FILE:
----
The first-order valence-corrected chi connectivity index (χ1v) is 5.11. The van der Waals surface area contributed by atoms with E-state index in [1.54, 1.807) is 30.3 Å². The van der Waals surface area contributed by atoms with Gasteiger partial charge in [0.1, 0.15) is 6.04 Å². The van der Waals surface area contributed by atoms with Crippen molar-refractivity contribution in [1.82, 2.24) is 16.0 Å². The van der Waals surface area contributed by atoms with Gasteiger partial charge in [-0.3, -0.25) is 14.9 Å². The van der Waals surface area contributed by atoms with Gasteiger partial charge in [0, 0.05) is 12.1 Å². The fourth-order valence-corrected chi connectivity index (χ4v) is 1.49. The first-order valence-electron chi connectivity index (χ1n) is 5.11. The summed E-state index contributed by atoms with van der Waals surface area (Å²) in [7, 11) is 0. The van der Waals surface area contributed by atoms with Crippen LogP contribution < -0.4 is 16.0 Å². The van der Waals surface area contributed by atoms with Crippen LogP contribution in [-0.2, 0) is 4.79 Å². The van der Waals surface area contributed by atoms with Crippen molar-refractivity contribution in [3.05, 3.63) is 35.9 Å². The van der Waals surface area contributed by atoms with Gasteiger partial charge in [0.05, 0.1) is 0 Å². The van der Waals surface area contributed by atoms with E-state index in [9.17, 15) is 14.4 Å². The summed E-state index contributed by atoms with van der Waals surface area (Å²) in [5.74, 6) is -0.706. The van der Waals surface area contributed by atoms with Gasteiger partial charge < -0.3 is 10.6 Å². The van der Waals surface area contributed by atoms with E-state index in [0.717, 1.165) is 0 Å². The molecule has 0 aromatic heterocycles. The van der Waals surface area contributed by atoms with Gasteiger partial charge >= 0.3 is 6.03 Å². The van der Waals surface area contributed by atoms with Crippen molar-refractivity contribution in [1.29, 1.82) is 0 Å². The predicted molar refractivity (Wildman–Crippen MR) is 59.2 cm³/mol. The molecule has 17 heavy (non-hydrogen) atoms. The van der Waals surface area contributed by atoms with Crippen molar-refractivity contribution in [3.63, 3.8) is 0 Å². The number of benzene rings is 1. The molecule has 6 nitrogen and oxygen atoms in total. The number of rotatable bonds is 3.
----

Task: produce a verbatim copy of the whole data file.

The first-order valence-corrected chi connectivity index (χ1v) is 5.11. The van der Waals surface area contributed by atoms with E-state index in [1.54, 1.807) is 30.3 Å². The van der Waals surface area contributed by atoms with Gasteiger partial charge in [0.1, 0.15) is 6.04 Å². The van der Waals surface area contributed by atoms with Crippen molar-refractivity contribution in [1.82, 2.24) is 16.0 Å². The van der Waals surface area contributed by atoms with Gasteiger partial charge in [-0.3, -0.25) is 14.9 Å². The van der Waals surface area contributed by atoms with Gasteiger partial charge in [0, 0.05) is 12.1 Å². The fourth-order valence-corrected chi connectivity index (χ4v) is 1.49. The first-order valence-electron chi connectivity index (χ1n) is 5.11. The summed E-state index contributed by atoms with van der Waals surface area (Å²) in [7, 11) is 0. The van der Waals surface area contributed by atoms with Crippen LogP contribution < -0.4 is 16.0 Å². The van der Waals surface area contributed by atoms with Crippen LogP contribution in [-0.2, 0) is 4.79 Å². The van der Waals surface area contributed by atoms with Crippen molar-refractivity contribution in [3.05, 3.63) is 35.9 Å². The van der Waals surface area contributed by atoms with Gasteiger partial charge in [0.05, 0.1) is 0 Å². The van der Waals surface area contributed by atoms with E-state index in [9.17, 15) is 14.4 Å². The summed E-state index contributed by atoms with van der Waals surface area (Å²) in [5.74, 6) is -0.706. The van der Waals surface area contributed by atoms with Gasteiger partial charge < -0.3 is 10.6 Å². The van der Waals surface area contributed by atoms with E-state index in [0.717, 1.165) is 0 Å². The molecule has 0 aromatic heterocycles. The van der Waals surface area contributed by atoms with Gasteiger partial charge >= 0.3 is 6.03 Å². The van der Waals surface area contributed by atoms with Crippen molar-refractivity contribution in [1.29, 1.82) is 0 Å². The predicted molar refractivity (Wildman–Crippen MR) is 59.2 cm³/mol. The molecule has 17 heavy (non-hydrogen) atoms. The van der Waals surface area contributed by atoms with Crippen molar-refractivity contribution in [3.63, 3.8) is 0 Å². The number of benzene rings is 1. The molecule has 6 nitrogen and oxygen atoms in total. The number of rotatable bonds is 3.